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Herefordshire’s Marvellous Meadows

Posted: Monday 3rd July 2017 by FrancesWeeks

Some of nature’s best shows require you to spend four hours crouched under bush; others that you get up at 4 am; many require a long, usually uphill, trek. Not this one.

Wildflower meadows are in full, joyous, loveliness at this time of year and all you need to do to experience their beauty is to wander slowly through them, idling your fingers through the long grass and maybe sighing quietly.
Tragically, around 97 % of those traditional hay meadows which are rich in our native wildflowers have been lost across the UK over the past half century, but tucked away in the Herefordshire countryside you can still find treasures – if you know where to look.

To make the most of your visit, do take an identification guide (- for flowers and for butterflies too). You don’t need to get terribly technical but learning to recognise common flowers can add much to your appreciation and is a great way to keep children interested. (Free spotter sheet available to download: http://bit.ly/1JIrRgM )

The 5 best wildflower meadows to visit in Herefordshire:

1. Quebb Corner Meadow – Herefordshire Wildlife Trust Nature Reserve
Just South of Kington, Quebb Meadow is a pocket of treasures with a wonderful array of orchids. Look out too for devil’s-bit scabious, betony, marsh arrowgrass and ox-eye daisies. Details & directions

2. Lugg Meadow - Herefordshire Wildlife Trust Nature Reserve
Lying on the eastern outskirts of Hereford, Lugg Meadow is famed for it’s springtime snake’s-head fritillaries but a visit to this historic lammas meadow is just as rewarding in summer when it turns golden with buttercups. Details & directions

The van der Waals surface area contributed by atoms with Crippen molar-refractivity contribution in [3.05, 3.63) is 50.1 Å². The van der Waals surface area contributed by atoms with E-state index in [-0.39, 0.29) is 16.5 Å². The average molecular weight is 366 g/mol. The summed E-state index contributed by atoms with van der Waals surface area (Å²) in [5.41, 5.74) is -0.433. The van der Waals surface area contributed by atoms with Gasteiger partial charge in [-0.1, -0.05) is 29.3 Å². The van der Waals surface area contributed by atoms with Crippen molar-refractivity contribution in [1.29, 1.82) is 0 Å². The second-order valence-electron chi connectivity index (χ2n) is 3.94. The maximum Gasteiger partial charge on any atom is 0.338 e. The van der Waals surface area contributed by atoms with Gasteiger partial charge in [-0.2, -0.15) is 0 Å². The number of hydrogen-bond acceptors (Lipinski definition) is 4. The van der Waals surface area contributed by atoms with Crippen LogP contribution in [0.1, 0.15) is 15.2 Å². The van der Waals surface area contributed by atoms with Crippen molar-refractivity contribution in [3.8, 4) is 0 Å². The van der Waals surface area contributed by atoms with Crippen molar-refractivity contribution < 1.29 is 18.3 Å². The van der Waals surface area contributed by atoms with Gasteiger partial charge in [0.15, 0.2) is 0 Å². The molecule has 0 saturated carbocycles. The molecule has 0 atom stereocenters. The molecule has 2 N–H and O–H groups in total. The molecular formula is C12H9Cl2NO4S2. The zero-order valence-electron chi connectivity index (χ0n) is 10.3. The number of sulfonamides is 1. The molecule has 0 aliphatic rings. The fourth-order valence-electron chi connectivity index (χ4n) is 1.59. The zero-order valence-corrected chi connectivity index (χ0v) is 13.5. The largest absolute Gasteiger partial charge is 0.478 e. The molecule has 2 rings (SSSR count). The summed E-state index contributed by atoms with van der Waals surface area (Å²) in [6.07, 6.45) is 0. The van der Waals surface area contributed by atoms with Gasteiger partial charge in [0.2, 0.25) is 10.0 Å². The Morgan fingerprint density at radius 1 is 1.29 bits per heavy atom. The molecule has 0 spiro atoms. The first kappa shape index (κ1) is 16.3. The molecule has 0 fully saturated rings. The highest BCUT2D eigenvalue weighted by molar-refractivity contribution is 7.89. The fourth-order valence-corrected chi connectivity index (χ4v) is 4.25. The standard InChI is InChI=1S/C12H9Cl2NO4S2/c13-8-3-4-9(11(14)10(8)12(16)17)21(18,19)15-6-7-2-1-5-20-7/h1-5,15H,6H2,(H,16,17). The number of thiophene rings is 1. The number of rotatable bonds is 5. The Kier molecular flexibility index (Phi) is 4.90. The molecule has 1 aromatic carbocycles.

3. Stockings Meadow - Herefordshire Wildlife Trust Nature Reserve
This meadow west of Bromyard slopes down to the Hackley Brook. In the damper spots you will find ragged robin and the ethereal blossom of meadowsweet. Details & directions

4. Joan’s Hill Farm – Plantlife Nature Reserve
This patchwork of fields, reached by walking through Haugh Wood near Woolhope, is almost unchanged from the tithe map of 1843. A fantastic place to see common spotted orchids. Details & directions

5. Birches Farm - Herefordshire Wildlife Trust Nature Reserve
This historic farmstead just outside Kington has been traditionally managed for centuries. The variety of species is such that this year the Trust’s volunteer team have been harvesting seeds from the meadows to reseed other local sites. Details & directions


What makes a meadow?

A meadow is a grassland field which is left to grow then cut for hay each summer (typically in July) then grazed in the late summer and autumn. If no fertilizers or weed killers are applied and it is just left to do its thing, then over time a wide variety of flowers and grasses get a foothold. The most beautiful meadows have been managed in this low-maintenance way for centuries.
Wildflower meadows are undoubtedly good for the soul but they’re good for a lot of other things too. Meadows are always buzzing with bees and butterflies while the long grass hides voles, field mice and rabbits which in turn provide supper for barn owls and foxes. The more meadows we have, the more alive and healthy our landscape will be.


Top tips: 

  • Take nothing but photographs… It’s tempting but please don’t pick the flowers – instead sow wildflower seed at home in your garden or a window box for your own mini-meadow.
  • Meadows are cut for hay each summer so try to keep to the edges of field to avoid trampling the grasses and flowers.
  • If you’re taking your dog on a floral tour, make sure you bag and bin any dog mess – this can otherwise get baled in the hay and harm livestock.

So what are you waiting for? Pull some floral prints from your wardrobe, deck yourself with daisies and float through the flowers.

 

 

 

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